Another day in someone else’s paradise

image

The sun’s coming up in the distance. Gradually. The sky is getting pink, and small clouds are hovering over the horizon. Street lights glow orange, and the tail lights of cars blink on and off on the streets below. My room is on the “boring” side of the hotel on this trip, which is good. The “exciting” side is bright and loud and exhausting. This room is my refuge.

I had a great time with my relatives, last night. I have not seen one of them in 30 years, and I had never met their spouse. You can really tell we’re related. Our mannerisms and sense of humor are very similar, and we talk about the same kinds of things. It was also good to connect with real people who are not working at the convention. Real people. Who talk to you because they want to.

I managed to escape the drunken forays of my workmates last night. I went to dinner with my family, and they went their own way – dinner and drinking till all hours. I cannot do it. I cannot tolerate alcohol, and being sleep-deprived is a hazard for me. My whole system starts to degrade when I am overly tired, and I make bad decisions that get me in trouble. I say things I should not say. I get combative. I get off-balance and am in more risk of falling. I make stupid choices and make myself even more tired, which compounds my difficulties. I cannot afford to get in that kind of trouble – especially in a work situation. I have a spouse and a home to provide for, and I also need to keep myself safe.

That is something that people with no health challenges can understand. They can just run around and do whatever they like without repercussions. A playground like this is paradise for them, and they can let their hair down and run wild, staving off their fears of dying and getting old.

My life, unfortunately, is all about repercussions. But I cannot tell anyone, because if people find out that I have “issues”, they can be very unkind. And they can start avoiding me. That’s why I never tell anyone about my brain injuries. They just don’t get it, and this is difficult enough, without adding constant isolation to the mix.

Brain injury can be deeply isolating. People do not want to confront human limitations – especially when it comes to neuro stuff. They just don’t. So, I spare them the discomfort of disclosure, and we can all just live our lives. But that’s the double-bind. If I don’t tell people I need special consideration and assistance, I can never get it. But if I do tell them, I can lose my job. And don’t tell me it’s illegal to discriminate. Employers, bosses, whoever… will find other ways to exclude you, if you’re “not a good fit”.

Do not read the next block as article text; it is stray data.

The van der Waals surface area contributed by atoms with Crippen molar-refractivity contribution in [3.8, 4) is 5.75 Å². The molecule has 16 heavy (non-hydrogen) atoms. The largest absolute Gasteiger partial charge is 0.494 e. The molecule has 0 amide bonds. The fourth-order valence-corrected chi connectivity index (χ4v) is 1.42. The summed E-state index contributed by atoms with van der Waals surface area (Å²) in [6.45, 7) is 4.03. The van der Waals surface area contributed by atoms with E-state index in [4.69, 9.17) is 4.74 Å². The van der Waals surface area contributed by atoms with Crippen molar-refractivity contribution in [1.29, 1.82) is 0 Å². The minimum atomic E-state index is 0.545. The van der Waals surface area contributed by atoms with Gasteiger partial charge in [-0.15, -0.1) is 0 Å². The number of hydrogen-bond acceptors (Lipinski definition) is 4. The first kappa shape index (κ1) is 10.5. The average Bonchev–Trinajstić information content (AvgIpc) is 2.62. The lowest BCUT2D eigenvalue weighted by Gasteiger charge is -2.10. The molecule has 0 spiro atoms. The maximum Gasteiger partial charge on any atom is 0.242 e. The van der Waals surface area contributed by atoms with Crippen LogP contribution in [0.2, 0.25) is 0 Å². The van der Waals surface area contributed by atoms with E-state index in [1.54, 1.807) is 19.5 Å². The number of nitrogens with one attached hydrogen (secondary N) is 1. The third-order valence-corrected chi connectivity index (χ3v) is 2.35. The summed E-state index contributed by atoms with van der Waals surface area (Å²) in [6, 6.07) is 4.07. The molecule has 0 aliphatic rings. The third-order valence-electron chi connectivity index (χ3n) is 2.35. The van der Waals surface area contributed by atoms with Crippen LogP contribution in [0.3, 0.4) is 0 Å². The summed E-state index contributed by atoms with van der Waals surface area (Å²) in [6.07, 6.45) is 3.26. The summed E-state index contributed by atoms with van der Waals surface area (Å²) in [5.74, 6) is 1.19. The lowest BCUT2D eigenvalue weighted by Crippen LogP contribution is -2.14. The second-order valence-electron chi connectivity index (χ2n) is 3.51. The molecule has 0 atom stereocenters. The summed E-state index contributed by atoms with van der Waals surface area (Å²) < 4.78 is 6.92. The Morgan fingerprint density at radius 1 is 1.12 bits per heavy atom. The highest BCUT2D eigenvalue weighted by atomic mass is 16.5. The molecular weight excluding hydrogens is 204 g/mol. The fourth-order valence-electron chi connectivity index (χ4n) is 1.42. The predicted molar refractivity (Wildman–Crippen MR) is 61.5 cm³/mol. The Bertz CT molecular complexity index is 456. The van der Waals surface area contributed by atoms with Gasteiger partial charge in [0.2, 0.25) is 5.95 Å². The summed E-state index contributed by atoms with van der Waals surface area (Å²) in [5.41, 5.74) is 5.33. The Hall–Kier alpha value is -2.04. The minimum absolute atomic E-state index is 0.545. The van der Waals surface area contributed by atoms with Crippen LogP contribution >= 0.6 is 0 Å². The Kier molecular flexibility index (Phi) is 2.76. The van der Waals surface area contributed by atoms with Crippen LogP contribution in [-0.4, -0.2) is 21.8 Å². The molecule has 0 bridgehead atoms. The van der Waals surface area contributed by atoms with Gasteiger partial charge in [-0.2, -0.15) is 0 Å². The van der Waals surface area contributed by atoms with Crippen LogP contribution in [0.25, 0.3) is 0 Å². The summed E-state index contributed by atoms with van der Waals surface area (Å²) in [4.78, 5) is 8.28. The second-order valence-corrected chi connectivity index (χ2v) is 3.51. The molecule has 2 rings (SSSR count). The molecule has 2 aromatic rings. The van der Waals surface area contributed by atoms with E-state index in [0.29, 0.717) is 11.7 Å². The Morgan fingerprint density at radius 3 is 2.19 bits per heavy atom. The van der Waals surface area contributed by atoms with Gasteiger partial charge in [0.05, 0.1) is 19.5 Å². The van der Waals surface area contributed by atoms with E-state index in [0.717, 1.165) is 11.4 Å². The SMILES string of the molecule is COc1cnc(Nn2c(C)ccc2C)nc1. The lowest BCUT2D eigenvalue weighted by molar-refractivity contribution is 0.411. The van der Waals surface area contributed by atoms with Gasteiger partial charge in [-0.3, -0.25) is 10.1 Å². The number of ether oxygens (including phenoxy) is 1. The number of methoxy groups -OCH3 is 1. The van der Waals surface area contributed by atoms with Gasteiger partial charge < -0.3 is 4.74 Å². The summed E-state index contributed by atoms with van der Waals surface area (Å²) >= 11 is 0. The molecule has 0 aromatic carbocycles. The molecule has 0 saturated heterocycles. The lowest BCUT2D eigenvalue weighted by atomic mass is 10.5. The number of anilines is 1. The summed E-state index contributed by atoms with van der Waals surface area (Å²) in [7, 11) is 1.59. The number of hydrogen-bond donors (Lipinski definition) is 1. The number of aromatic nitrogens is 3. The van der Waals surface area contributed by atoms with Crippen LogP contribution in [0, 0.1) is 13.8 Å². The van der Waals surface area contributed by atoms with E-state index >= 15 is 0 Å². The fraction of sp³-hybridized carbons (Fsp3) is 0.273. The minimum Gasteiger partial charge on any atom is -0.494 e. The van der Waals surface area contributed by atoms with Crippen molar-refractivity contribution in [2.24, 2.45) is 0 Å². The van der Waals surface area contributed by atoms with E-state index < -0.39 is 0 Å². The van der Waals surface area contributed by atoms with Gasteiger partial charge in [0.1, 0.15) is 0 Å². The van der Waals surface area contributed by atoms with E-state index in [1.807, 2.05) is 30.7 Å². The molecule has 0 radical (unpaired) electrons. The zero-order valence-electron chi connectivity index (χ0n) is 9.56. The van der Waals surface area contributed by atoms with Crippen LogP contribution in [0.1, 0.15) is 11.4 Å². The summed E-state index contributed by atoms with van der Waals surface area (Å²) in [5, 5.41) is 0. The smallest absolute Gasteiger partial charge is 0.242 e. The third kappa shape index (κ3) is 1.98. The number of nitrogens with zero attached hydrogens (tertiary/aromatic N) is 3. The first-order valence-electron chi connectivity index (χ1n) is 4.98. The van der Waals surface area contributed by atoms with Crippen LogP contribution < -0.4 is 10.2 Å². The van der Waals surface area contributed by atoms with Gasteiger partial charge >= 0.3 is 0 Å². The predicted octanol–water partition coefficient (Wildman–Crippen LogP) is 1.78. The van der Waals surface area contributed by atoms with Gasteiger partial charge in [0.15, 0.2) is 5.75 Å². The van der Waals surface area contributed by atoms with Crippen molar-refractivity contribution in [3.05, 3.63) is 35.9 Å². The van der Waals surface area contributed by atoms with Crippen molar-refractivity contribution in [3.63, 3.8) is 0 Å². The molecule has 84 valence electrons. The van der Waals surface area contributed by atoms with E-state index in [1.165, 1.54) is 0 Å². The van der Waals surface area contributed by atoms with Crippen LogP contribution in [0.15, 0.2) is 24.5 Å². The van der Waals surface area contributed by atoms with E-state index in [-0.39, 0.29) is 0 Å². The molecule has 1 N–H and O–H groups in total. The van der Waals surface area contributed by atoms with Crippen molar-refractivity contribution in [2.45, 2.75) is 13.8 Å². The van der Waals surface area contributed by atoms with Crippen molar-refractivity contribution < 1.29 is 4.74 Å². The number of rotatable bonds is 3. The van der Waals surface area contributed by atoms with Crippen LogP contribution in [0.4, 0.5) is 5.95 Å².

I like having a job. I like having an income. I like not being homeless and living on the edge. And silence is the price-tag on that.

Muddling through. Battling back the demons. Dancing carefully on the razor’s edge. And never letting on, just what is happening with me.

All the lights and noise and busy-ness that energize others… they exhaust me. I’m on constant guard against the onslaught. All the excitement, the long hours, the rich food and drinking… they fry my system, and I can barely keep it together… then collapse at the end of it all. I get so depleted, that I am pretty worthless for weeks after. It’s the price I pay for keeping up with “normal” people, and it has been this way my entire brain-injured life.

So, I suck it up. Keep going. Just focus on this being over in a few days. Three days and counting. And I really only need to work part of that time. I just want it to be over. But in the meantime, I enjoy what I can. Focus on the positives. Take time to myself. Recharge as best I can. And sleep whenever possible.

Focus on the good, so I don’t overwhelm myself with negativity. Just stay the course and be grateful for what good I can find.

Advertisements

Tracking sleep

fairgroundThe countdown to my business trip is T-minus-4-days. And in the meantime, I’m taking care of my everyday life as best I can.

I’m seeing the neuro nurse practitioner tomorrow, and I’ll be reporting in about my sleep.

Below is a chart of the numbers I’ve collected for every night over the past month. It shows how many hours I’ve slept, as well as how many hours I napped. And it shows how I stack up, relative to my target time of 8.5 hours.

sleep-log-april-2016

I’ve been falling short consistently, apparently. I’ve been thinking I’ve been doing well, but when I see a chart, it’s clear I have a ways to go. A couple of weeks ago, I was really behind on my sleep, due to work stress and a conflict I had with a friend of mine that really got me bent out of shape. I know I shouldn’t let it get to me, but it did.

I am human, after all.